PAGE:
I have panel data for a number of counties for two years only (t = 1,2). The treatment, let's assume it's a policy implementation programme, happens in between year 1 and 2 and it is a continuous treatment: certain counties receive it already in year 1, while other countries receive it in year 2, and with different intensities. (this means that there is no specific control group).

My question is:

Should I use a cut-off point (above and below the median) instead of a continuous treatment?



The following paper shoud be relevant:

Abstract.Differences-in-differences (DID) is a method to evaluate the effect ofa treatment. In its basic version, a “control group” is untreated at two dates,whereas a “treatment group” becomes fully treated at the second date. However,in many applications of this method, the treatment rate only increases more inthe treatment group. In such fuzzy designs, de Chaisemartin and D’Haultfœuille(2018b) propose various estimands that identify local average and quantile treat-ment effects under different assumptions. They also propose estimands that canbe used in applications with a non-binary treatment, multiple periods and groupsand covariates. This paper presents the Stata commandfuzzydid, which com-putes the various corresponding estimators. We illustrate the use of the commandby revisiting Gentzkow et al. (2011).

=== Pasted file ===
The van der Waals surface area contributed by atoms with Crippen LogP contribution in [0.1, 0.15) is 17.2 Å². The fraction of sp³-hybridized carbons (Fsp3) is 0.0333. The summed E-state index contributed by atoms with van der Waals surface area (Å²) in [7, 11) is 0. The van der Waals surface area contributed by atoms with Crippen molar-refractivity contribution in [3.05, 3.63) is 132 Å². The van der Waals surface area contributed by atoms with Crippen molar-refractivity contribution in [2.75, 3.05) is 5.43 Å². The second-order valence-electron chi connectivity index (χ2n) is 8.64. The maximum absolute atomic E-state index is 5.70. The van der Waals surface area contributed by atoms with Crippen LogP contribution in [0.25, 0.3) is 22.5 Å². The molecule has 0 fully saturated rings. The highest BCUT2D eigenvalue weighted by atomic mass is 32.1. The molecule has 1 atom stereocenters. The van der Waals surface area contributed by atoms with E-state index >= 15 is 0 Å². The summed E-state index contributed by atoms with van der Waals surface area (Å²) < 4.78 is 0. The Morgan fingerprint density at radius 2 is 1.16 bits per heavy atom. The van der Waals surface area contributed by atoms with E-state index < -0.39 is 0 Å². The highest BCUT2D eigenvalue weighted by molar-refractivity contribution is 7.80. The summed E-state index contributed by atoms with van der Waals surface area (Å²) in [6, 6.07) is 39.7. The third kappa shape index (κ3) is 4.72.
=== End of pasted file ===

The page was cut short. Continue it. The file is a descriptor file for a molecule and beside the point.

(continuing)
de Chaisemartin, C., D’Haultfœuille, X., & Guyonvarch, Y. (2019). Fuzzy differences-in-differences with Stata. The Stata Journal, 19(2), 435-458.


Your Answer

By clicking “Post Your Answer”, you agree to our terms of service, privacy policy and cookie policy

Not the answer you're looking for? Browse other questions tagged or ask your own question.